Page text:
T-Mobile Announces Netflix, HBO, Sling TV, Hulu and Others Won’t Count Against Mobile Data Cap

john legere tmobile netflix hbo

How many times have you seen the dreaded email from your mobile phone carrier, warning you that the data cap is fast approaching, and before your very eyes, an overage charge is coming. $15 for an extra GB seems completely ridiculous, and T-Mobile agrees.

There were rumors circulating a few weeks ago that the cell phone carrier was planning on eliminating data usage monitoring on services such as Netflix, HBO, Sling TV, Hulu and others, meaning users are free to stream with reckless abandon and not worry about being dinged for going over a relatively arbitrary number. T-Mobile released an official statement.

“Un-carrier X marks the next step in this revolution, and it is massive,” said John Legere, President and CEO of T-Mobile. “Today, we’re not only doubling your data in Simple Choice, we’re making your data work a lot harder for you! With Binge On, video streams free from 24 streaming services to start, and more to come! Only T-Mobile would find a way for customers to watch unlimited HBO, Hulu, Netflix, Sling TV and more…without eating into their LTE data, while the Duopoly is squeezing consumers with overage fees and over-buying! T-Mobile is un-leashing entertainment and giving customers exactly what they want!”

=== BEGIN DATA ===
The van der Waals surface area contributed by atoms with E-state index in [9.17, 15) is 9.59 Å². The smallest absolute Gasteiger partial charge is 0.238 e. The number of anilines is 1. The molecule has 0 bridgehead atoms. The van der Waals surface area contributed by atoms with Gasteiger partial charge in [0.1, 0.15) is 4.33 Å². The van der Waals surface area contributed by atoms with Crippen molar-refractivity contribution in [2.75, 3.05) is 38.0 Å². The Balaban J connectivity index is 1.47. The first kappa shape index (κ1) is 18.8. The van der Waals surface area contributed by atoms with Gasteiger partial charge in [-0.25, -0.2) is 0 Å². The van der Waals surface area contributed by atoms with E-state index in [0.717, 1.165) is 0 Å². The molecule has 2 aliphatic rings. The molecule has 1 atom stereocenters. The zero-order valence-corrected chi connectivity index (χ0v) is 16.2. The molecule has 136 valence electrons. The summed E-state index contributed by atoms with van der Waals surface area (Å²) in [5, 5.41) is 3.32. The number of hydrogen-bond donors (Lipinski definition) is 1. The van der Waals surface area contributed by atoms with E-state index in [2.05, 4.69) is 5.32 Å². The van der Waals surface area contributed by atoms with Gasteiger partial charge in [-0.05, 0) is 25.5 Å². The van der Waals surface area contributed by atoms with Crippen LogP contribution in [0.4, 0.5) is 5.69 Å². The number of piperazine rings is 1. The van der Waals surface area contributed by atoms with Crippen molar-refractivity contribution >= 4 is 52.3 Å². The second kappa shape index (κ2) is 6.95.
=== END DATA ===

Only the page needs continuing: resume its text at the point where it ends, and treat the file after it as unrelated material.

Certainly an exciting announcement for T-Mobile customers, and likely will lead to many more making the switch.

Now the political concerns here…

For proponents of Net Neutrality, this move by T-Mobile actually does raise some concerns, as it directly changes the way specific internet data usage is charged to consumers. In other words, this is a major win for Netflix, but what about other, smaller services hoping to compete? The concept that data should be agnostic as it travels through the series of tubes we call the internet is somewhat neglected here with this strategic move by T-Mobile.

And if T-Mobile is allowed to make such a change in the way data is transferred and counted, then others can use such a precedent in far more malicious ways. This could allow companies such as Comcast to directly change how data is counted against their incoming caps as well, and could make it much harder for Netflix to affordably send movies and TV shows to their subscribers.

While we applaud T-Mobile’s move here in doing what’s right for their customers, there are of course developing concerns in the Net Neutrality legal battles that will likely be ongoing in the foreseeable future.

This is a developing story, we will report more as we gather more details.